TIGTA: Resolution of Math Error Disputes Often Late, Sometimes Wrong


In taxpayer disputes over its correction of math errors on returns, the IRS was wrong 17% of the time and late in resolving disputes 40% of the time, the Treasury Inspector General for Tax Administration (TIGTA) found.

IRC § 6213(b)(1) allows the IRS to adjust items on tax returns without an audit for math or clerical mistakes including computational errors, tax credit claims that exceed allowable limits, and incomplete or incorrect supporting information including missing or incorrect Social Security numbers and missing documentation. The Service has been using this authority increasingly in recent years, with much of the higher level of errors stemming from the making work pay credit and its interaction with stimulus payments and credits

When it makes math error adjustments to a taxpayer’s tax return, the IRS sends a notice to the taxpayer. The taxpayer then has an opportunity to dispute the IRS’ adjustment. Under IRS guidelines the taxpayer should receive a final response from the IRS within 30 calendar days from the taxpayer’s initial telephone call or written correspondence.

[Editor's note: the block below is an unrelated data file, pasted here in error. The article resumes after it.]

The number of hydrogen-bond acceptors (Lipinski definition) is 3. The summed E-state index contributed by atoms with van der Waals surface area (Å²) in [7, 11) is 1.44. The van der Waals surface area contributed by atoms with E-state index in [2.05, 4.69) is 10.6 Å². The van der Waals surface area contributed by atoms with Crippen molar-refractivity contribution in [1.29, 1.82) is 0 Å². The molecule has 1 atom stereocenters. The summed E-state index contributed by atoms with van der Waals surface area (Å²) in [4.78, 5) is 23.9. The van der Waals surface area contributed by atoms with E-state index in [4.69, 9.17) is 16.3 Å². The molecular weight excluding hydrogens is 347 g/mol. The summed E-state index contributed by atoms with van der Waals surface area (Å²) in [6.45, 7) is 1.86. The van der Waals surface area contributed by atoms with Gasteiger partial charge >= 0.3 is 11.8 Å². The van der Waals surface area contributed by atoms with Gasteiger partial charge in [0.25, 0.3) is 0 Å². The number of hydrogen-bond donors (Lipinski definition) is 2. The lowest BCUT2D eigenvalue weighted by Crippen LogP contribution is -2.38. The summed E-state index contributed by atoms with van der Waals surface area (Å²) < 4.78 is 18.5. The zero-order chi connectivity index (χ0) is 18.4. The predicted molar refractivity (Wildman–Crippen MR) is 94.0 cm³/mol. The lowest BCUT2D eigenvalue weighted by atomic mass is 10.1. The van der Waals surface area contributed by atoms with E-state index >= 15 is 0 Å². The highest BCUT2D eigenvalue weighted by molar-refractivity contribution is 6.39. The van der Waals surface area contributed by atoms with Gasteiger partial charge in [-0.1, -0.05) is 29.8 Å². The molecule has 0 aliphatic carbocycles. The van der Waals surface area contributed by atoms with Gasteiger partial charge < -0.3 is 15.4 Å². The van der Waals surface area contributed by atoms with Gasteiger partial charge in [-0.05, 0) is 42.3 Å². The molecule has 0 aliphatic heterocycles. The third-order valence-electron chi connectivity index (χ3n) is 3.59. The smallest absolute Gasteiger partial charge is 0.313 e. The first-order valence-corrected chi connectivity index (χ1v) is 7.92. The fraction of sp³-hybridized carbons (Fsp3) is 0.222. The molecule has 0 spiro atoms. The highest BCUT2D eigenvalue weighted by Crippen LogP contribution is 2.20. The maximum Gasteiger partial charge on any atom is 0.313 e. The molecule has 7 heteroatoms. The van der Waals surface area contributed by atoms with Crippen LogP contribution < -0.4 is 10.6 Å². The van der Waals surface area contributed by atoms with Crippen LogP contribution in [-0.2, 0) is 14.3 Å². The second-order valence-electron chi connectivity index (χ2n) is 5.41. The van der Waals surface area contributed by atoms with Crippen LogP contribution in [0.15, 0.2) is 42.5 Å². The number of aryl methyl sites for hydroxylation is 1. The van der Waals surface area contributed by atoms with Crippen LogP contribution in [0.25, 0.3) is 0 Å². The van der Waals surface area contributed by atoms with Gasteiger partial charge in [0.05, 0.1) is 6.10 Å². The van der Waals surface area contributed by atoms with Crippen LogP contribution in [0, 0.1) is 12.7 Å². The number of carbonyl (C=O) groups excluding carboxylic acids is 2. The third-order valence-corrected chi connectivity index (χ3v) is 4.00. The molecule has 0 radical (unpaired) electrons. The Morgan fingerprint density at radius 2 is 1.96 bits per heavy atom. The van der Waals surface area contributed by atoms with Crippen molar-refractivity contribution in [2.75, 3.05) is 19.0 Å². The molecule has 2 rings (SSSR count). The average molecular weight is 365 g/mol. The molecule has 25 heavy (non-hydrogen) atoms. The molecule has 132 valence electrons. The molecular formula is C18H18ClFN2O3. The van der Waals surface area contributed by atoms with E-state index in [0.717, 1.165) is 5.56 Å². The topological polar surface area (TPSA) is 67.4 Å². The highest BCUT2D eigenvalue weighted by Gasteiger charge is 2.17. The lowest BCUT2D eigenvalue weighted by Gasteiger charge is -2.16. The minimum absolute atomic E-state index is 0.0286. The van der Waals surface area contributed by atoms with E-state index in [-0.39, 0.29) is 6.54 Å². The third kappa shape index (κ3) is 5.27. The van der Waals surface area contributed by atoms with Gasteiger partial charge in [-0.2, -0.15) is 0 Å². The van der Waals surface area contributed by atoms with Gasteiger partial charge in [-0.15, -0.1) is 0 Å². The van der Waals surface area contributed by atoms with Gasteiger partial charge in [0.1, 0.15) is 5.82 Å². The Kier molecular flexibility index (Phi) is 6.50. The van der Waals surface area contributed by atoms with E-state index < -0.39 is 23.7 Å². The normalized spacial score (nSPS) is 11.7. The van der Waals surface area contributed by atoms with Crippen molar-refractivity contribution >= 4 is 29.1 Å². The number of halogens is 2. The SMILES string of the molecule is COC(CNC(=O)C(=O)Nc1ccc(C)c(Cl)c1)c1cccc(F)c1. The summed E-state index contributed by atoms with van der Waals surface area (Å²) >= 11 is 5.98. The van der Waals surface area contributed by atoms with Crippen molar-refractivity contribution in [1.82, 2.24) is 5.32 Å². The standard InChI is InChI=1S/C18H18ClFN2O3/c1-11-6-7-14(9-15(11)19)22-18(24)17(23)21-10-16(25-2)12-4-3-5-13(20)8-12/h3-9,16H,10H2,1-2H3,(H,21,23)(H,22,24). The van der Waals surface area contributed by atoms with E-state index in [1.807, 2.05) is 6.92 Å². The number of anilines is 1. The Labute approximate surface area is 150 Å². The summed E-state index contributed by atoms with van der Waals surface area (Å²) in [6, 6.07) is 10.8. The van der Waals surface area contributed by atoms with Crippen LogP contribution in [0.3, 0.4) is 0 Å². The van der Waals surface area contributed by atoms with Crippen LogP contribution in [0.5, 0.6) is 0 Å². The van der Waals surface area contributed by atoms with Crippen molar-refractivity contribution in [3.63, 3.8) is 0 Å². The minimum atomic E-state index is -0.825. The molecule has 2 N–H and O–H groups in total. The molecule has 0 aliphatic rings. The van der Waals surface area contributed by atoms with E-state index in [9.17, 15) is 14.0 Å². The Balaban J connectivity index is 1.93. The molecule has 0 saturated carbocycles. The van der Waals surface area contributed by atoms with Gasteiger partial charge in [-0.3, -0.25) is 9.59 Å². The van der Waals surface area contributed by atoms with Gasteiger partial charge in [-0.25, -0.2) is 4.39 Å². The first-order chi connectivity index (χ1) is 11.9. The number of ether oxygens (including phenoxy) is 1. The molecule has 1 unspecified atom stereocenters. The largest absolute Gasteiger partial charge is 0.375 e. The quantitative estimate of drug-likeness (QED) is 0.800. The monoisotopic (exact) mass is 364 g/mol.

During the period in 2010 that TIGTA studied, the IRS issued approximately 8.6 million math error notices. A total of 133,186 taxpayers disputed the adjustments made to their tax returns. In an audit, TIGTA studied a sample of 260 of the taxpayer responses contesting math error adjustments. It found that 104 of the 260 responses (40%) were not resolved in a timely manner by the IRS and that 43 of the responses (17%) were not resolved accurately.

TIGTA also found that the IRS had no processes in place to monitor the timeliness of math error notice responses. It noted in its report that almost every failure to timely respond in its sample occurred when taxpayers had written to the IRS. IRS management indicated to TIGTA that taxpayer telephone responses are given priority during the filing season because telephone responses are addressed when received.

TIGTA recommended that the IRS develop processes to ensure that math error disputes with taxpayers are resolved more quickly and accurately.

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